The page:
Hampshire County Council Scrutiny Review: Prioritisation of a
A response from the New Forest National Park Authority
1.1 This paper sets out the New Forest National Park Authority‟s response
to the Issues and Questions paper circulated by Cllr Peter Hutcheson
as part of Hampshire County Council‟s Scrutiny Review of the Case for
a Bypass for Lyndhurst. It responds to the specific questions raised,
recognising that in some areas it will be for the Scrutiny Review itself to
draw together the evidence base e.g. on traffic volumes and trends,
frequency of congestion, the relative scale of the problem and so on.
This paper is a contribution to the Scrutiny Review based on the
information available at the present time, it is not a formal Authority
position on a Lyndhurst By-pass.
1.2 The National Park Authority is responsible for ensuring the
achievement of the two purposes of National Park designation, laid
down in the National Parks and Access to the Countryside Act (1949):
to conserve and enhance the natural beauty, wildlife and cultural
heritage of the Park; and
to promote the understanding and enjoyment of its special qualities
to the public;
and in pursuance of those purposes it has a duty to :
foster the social and economic well being of communities within the
1.3 National park status is the highest level of countryside designation and
is intended to ensure the strongest permanent protection for the future
from increasing development pressures for housing and transport.
1.4 The National Park Authority is the local planning authority for the
National Park which includes the village of Lyndhurst.
2. Question 1 : What are the current traffic problems and highway
issues in Lyndhurst?
2.1 The current traffic-related issues in Lyndhurst appear mainly to centre
on congestion and air quality.
2.2 At certain times of the day and year the highway network in and around
the village cannot cope effectively with the volume of traffic using it,
leading to a build up of static or slow moving traffic on the approach
roads and in the village. This is most apparent during the summer
months when it is assumed that an increased number of visitors to the
New Forest put additional pressure on the Lyndhurst highway network.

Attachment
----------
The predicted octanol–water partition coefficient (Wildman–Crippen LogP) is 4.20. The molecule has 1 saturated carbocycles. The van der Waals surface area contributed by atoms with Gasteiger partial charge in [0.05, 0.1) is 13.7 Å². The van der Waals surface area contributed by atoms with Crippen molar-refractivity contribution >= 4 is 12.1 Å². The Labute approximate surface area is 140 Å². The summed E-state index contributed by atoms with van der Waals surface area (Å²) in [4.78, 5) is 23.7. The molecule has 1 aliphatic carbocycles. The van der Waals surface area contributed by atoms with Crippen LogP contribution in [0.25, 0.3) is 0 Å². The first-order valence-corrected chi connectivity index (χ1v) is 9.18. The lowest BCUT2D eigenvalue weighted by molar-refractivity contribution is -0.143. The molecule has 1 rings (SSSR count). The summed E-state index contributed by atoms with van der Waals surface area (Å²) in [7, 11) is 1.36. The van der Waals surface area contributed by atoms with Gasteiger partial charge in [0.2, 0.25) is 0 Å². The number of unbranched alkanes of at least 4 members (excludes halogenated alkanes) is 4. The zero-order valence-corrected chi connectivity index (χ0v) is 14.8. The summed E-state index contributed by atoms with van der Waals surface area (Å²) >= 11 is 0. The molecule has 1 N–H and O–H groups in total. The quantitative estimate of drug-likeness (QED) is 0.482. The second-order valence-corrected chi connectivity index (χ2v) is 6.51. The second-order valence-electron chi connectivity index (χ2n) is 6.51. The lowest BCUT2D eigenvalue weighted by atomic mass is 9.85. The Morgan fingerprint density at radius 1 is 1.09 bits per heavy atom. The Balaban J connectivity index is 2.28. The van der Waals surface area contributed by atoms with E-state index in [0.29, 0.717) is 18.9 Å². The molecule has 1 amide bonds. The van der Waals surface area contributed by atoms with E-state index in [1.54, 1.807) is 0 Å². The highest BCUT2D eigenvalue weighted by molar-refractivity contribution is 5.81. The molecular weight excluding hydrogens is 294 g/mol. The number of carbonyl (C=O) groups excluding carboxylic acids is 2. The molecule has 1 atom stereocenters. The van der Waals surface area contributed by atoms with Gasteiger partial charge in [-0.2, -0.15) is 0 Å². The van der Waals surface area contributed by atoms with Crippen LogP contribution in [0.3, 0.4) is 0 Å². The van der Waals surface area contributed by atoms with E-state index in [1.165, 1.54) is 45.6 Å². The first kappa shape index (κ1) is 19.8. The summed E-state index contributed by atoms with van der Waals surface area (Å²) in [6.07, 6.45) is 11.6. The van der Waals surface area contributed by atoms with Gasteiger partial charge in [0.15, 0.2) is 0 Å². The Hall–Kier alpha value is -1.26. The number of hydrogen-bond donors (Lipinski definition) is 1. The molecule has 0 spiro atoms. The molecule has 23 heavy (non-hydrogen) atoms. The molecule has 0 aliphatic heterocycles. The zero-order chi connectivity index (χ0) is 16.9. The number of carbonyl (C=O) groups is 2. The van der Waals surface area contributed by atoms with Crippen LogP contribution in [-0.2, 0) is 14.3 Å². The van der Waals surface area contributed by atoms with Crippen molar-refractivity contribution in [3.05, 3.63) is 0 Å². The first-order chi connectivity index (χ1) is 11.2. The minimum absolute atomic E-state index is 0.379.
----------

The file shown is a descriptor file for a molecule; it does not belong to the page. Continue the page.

2.3 The traffic lights at the junction of the A35 and A337 combined with the
volume, cause vehicles to queue back from this junction along the
A337 towards Cadnam, the A35 and Shrubbs Hill Road.
2.4 In an attempt to avoid queuing on the approaches to Lyndhurst village
centre, a network of alternative routes has become established and is
well used by motorists who know of them. These alternative routes are
often narrow with poor visibility, and are inappropriate for the volume of
traffic attempting to circumvent the queues.
2.5 Air quality issues caused by congestion in Lyndhurst led to the High
Street area being declared an Air Quality Management Area in 2005.
An Air Quality Management Plan is being prepared by New Forest
District Council which will set out a range of options for improving air
quality in the Area.
2.6 Lyndhurst, and in particular it‟s High Street and village centre, is a
popular visitor destination in it‟s own right, and home to the main Visitor
Information Centre in the National Park. Enjoyment of Lyndhurst‟s
special qualities is often undermined by the queuing or slow moving
traffic and associated noise and air pollution.
2.7 Congestion in Lyndhurst also causes intermittent problems for public
transport operators. A lack of bus priority provision can result in the
Lymington – Southampton service number 56 queuing on the
approaches to the village centre, resulting in failure to adhere to
published timetables thus potentially damaging public confidence in the
network. Furthermore Lyndhurst is not served by the rail network.
2.8 Being located in the heart of the New Forest, it is often assumed that
Lyndhurst has good direct access to the traffic free cycle network in the
New Forest. A cycle hire centre is located in the main village centre car
park but customers have no choice but to use part of the main highway
network in order to access the traffic free routes in the Forest.
2.9 The South East and South West Regional Spatial Strategies set out
proposals to build some 110,000 new dwellings in Hampshire and
South East Dorset up to 2026. It is possible that trip generation arising
from these additional houses could add to traffic volumes in Lyndhurst,
and the New Forest highway network as a whole, unless appropriate
mitigation is taken. This additional trip generation might be in the form
of „cross park‟ commuting traffic or recreation trips.
3. Question 2 : What are the possible solutions to these problems?
3.1 Possible solutions to the problems are listed below. None of the
options have been subject to any technical or environmental
assessment nor formally considered by the National Park Authority and
are listed solely to contribute to the evidence gathering and this
Improvements to the operating efficiency and geometry of the
Intelligent routeing i.e. making motorists aware of alternative
routes which avoid Lyndhurst, before they reach the congested
Better enforcement of existing weight restrictions.
Additional weight restrictions, such as a blanket National Park